The gender gap and health care: tackling the problem at its roots

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This article was exclusively written for The European Sting by Ms. Feriel Arezki, a 5th year medical student from Bejaia, Algeria. She is affiliated with the International Federation of Medical Students Associations (IFMSA), cordial partner of The Sting. The opinions expressed in this piece belong strictly to the writer and do not necessarily reflect IFMSA’s view on the topic, nor The European Sting’s one.

According to the Organization for Economic Co-operation and Development, health data: Statistics and Indicators, the female-to male ratio among trainee medical specialists was higher than 1 throughout the study period. After completion of specialist training, the proportion of women with temporary contracts more than doubled that of men. Less than 50% of women achieved permanent positions compared with 70% of men. For permanent non-hierarchical and hierarchical positions, the female-to-male ratio gradually decreased from 0.5 to below 0.2. Although more than 50% of trainee specialists were women, the number of female consultants remained 25% lower than that of men. In 2008, the final year of the study, the percentage of women who had achieved the grade of senior consultant was one-third that of men (29.5% of men vs 10.9% of women).

The significant differences in medical positions held by men and women illustrate the ‘leaky pipeline phenomenon’, consisting of a disproportionately low number of women achieving leading medical positions.

Albert Einstein reportedly said that if he had an hour to solve a problem, he’d spend 55 minutes thinking about the problem and five minutes thinking about solutions.

Thus, to tackle inequalities in health care, we need to start with understanding of where it comes from. What is its origin?

Human societies weren’t always male-dominated. The switch came when we became farmers – and that suggests ways to roll back towards a more equal system.

According to one school of thought, things changed around 12,000 years ago. With the advent of agriculture and homesteading, people began settling down. They acquired resources to defend, and power shifted to the physically stronger males. Fathers, sons, uncles and grandfathers began living near each other, property was passed down the male line, and female autonomy was eroded. As a result, the argument goes, patriarchy emerged.

If patriarchy originated in sedentary social structures that formalised male ownership and inheritance, then laws that give women the right to own property in their own name, for instance, can help.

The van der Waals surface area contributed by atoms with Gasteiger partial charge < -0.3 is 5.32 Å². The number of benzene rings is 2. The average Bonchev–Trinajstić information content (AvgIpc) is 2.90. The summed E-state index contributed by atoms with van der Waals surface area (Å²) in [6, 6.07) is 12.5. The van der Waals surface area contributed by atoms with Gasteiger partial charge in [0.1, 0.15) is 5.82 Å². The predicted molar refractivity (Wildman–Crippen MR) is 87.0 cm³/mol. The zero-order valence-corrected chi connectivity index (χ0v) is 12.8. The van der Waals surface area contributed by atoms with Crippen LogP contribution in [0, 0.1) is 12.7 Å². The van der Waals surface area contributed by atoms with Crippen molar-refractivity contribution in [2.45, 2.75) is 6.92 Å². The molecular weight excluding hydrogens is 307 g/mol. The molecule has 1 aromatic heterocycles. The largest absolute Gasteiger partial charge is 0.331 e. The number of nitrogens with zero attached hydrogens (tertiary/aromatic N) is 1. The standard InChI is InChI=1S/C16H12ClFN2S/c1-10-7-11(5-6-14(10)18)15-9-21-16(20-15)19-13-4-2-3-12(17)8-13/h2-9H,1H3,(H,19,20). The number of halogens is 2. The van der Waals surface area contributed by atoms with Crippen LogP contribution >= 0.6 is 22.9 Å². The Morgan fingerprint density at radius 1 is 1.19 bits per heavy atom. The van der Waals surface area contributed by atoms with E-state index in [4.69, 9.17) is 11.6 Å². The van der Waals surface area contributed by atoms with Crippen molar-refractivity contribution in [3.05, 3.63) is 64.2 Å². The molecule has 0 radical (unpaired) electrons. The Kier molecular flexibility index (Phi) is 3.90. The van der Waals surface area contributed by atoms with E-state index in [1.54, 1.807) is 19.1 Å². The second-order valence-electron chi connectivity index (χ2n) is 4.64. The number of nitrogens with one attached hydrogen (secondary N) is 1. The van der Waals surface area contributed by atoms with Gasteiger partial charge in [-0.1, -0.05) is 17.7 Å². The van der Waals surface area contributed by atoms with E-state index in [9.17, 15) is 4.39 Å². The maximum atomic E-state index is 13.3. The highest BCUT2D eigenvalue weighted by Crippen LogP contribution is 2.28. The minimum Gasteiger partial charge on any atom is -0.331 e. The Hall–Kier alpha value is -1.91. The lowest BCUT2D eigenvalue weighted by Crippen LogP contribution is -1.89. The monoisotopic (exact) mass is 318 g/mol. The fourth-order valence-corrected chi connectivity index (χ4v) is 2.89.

But such laws exist in many 21st century societies – so why does the patriarchy persist? Ultimately, real change will only come when societies embody the values espoused by the laws.

We need to point out that patriarchy does not affect women exclusively, men too need to be freed from it. According to the World Health Organization, Western men are three to four times as likely to kill themselves as women. A recent study of suicide prevention in Ireland illustrates this. Men who were deemed to be at high risk of suicide reported that seeking help could be construed as a threat to masculinity, including “a loss of power, control and autonomy”.

In conclusion, patriarchy is the least noticed yet the most significant structure of social inequality. Therefore, my five minutes solutions reflection would suggest that equality will be reached by continuing efforts to implement reforms and strategies to overcome the systemic barriers that women health care providers are facing. The laws are the first step, the internalised values come later.


Organization for Economic Co-operation and Development. Health data: Statistics and Indicators for 24 countries 2009; [consulted on 23/7/2021]. Available at:

NewScientist The origins of sexism: How men came to rule 12,000 years ago; [consulted on 23/7/2021]. Available at:

About the author

Feriel Arezki is a 5th year medical student from Bejaia, Algeria. Currently, she is working as National Officer on Sexual and Reproductive Health and Rights including HIV and AIDS within the IFMSA. She has a deep interest in medical research, gender equity, policy making and digital health.

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